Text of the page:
FCC authority, the big net neutrality ruling, and the common law

I haven't had the time to read this week's court ruling, nor the dissenting opinion, about the FCC's net neutrality rules.

I've only had the time to scan headlines on my phone.

6a01156e3d83cb970c01a510f07284970c-580wiVerizon, which brought the case challenging the rules, won the day but seems to be saying publicly they may have lost the larger battle.

The FCC reportedly doesn't yet know if it will appeal to the Supreme Court, but maybe rather likes the idea that the court appears to have found the agency has express authority to regulate the internet and the internet of things.

I was struck by this expression of the FCC Chair, in a blog post about the courts ruling, on the merits and genius of the common-law:

"How jurisdiction is exercised is an important matter. My strong preference is to do it in a common law fashion, taking account of and learning from the particular facts that have given rise to concern. The preference is based on a desire to avoid both Type I (false positives) and Type II (false negatives) errors. It is important not to prohibit or inhibit conduct that is efficiency producing and competition enhancing. It also is important not to permit conduct that reduces efficiency, competition, and utility, including the values that go beyond the material."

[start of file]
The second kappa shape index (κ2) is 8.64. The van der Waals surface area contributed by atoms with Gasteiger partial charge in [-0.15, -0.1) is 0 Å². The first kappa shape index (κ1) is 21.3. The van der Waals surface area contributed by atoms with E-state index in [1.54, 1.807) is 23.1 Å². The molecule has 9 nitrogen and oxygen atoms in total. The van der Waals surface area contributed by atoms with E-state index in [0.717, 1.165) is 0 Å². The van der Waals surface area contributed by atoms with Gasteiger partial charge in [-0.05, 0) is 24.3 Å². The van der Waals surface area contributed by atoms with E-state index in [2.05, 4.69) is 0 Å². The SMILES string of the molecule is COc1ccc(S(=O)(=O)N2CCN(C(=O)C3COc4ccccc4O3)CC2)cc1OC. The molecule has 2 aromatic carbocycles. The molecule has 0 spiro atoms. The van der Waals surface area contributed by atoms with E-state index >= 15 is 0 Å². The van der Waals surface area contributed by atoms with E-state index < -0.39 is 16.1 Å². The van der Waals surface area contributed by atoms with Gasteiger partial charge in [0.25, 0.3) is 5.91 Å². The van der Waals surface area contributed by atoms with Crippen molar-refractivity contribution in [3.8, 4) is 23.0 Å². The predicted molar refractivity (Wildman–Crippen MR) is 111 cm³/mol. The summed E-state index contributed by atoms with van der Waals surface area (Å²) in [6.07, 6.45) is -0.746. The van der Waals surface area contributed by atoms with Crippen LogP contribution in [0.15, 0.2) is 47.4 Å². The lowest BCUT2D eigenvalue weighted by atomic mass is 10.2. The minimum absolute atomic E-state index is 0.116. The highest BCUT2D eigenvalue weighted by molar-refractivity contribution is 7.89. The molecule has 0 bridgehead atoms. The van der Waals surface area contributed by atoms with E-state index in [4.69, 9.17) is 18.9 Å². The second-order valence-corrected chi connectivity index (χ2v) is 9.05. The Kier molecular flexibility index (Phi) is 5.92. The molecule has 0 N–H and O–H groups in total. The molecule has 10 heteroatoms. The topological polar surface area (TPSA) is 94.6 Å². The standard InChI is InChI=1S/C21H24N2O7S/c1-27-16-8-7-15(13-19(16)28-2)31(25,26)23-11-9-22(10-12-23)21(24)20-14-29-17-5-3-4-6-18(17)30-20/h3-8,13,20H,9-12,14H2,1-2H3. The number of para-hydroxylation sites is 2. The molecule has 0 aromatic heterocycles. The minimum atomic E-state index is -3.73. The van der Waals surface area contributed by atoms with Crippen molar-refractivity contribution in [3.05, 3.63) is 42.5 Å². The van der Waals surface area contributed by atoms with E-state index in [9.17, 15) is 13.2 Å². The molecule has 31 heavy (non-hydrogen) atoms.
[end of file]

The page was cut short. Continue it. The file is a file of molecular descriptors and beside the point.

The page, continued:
It reminds me of something I only just read at the end of Edmund Morris' magnificent volume covering Theodore Roosevelt's presidency, Theodore Rex.

Morris states that Roosevelt wrote a special address to Congress, a parting discharge from a shotgun, that included an argument for the higher accountability associated with centralized executive power, as well as what Morris describes as "revolutionary" thinking about the role of judges in a kind of extended legislative process. Through the common law, judges update legislation and keep it better synched with societal needs and expectations.

I need to find and read that Roosevelt address.


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